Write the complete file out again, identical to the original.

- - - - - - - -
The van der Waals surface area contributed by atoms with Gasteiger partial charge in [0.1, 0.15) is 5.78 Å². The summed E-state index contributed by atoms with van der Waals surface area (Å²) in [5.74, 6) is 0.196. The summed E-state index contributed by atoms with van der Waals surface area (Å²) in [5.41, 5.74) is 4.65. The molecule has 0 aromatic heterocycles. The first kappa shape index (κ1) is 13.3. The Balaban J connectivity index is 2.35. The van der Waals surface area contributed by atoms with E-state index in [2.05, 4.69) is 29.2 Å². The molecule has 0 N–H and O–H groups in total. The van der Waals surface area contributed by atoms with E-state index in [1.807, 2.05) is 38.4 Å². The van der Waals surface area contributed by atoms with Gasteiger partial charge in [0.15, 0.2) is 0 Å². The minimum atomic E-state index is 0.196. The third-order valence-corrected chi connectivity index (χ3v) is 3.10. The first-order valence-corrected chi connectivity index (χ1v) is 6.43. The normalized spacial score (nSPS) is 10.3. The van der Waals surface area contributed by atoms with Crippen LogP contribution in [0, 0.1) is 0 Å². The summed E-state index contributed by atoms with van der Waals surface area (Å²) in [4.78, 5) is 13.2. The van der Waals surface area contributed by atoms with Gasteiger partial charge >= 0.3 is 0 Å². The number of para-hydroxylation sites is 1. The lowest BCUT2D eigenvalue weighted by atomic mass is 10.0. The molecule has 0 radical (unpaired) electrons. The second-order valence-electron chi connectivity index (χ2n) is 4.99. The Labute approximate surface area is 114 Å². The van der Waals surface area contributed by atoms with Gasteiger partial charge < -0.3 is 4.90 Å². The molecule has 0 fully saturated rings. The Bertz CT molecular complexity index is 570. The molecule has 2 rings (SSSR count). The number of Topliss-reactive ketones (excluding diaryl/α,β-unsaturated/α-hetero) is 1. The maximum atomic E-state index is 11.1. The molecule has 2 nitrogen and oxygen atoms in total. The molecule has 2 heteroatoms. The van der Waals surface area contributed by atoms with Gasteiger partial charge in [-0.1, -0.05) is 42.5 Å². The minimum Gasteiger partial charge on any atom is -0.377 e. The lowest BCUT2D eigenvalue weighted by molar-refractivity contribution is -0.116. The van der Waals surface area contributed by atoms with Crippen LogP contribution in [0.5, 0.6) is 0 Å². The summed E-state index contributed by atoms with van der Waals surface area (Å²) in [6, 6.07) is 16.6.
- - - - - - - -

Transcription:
The van der Waals surface area contributed by atoms with Gasteiger partial charge in [0.1, 0.15) is 5.78 Å². The summed E-state index contributed by atoms with van der Waals surface area (Å²) in [5.74, 6) is 0.196. The summed E-state index contributed by atoms with van der Waals surface area (Å²) in [5.41, 5.74) is 4.65. The molecule has 0 aromatic heterocycles. The first kappa shape index (κ1) is 13.3. The Balaban J connectivity index is 2.35. The van der Waals surface area contributed by atoms with E-state index in [2.05, 4.69) is 29.2 Å². The molecule has 0 N–H and O–H groups in total. The van der Waals surface area contributed by atoms with E-state index in [1.807, 2.05) is 38.4 Å². The van der Waals surface area contributed by atoms with Gasteiger partial charge in [0.15, 0.2) is 0 Å². The minimum atomic E-state index is 0.196. The third-order valence-corrected chi connectivity index (χ3v) is 3.10. The first-order valence-corrected chi connectivity index (χ1v) is 6.43. The normalized spacial score (nSPS) is 10.3. The van der Waals surface area contributed by atoms with Crippen LogP contribution in [0, 0.1) is 0 Å². The summed E-state index contributed by atoms with van der Waals surface area (Å²) in [4.78, 5) is 13.2. The van der Waals surface area contributed by atoms with Gasteiger partial charge >= 0.3 is 0 Å². The number of para-hydroxylation sites is 1. The lowest BCUT2D eigenvalue weighted by atomic mass is 10.0. The molecule has 0 radical (unpaired) electrons. The second-order valence-electron chi connectivity index (χ2n) is 4.99. The Labute approximate surface area is 114 Å². The van der Waals surface area contributed by atoms with Gasteiger partial charge < -0.3 is 4.90 Å². The molecule has 0 fully saturated rings. The Bertz CT molecular complexity index is 570. The molecule has 2 rings (SSSR count). The number of Topliss-reactive ketones (excluding diaryl/α,β-unsaturated/α-hetero) is 1. The maximum atomic E-state index is 11.1. The molecule has 2 nitrogen and oxygen atoms in total. The molecule has 2 heteroatoms. The van der Waals surface area contributed by atoms with Gasteiger partial charge in [-0.1, -0.05) is 42.5 Å². The minimum Gasteiger partial charge on any atom is -0.377 e. The lowest BCUT2D eigenvalue weighted by molar-refractivity contribution is -0.116. The van der Waals surface area contributed by atoms with Crippen LogP contribution in [0.5, 0.6) is 0 Å². The summed E-state index contributed by atoms with van der Waals surface area (Å²) in [6, 6.07) is 16.6.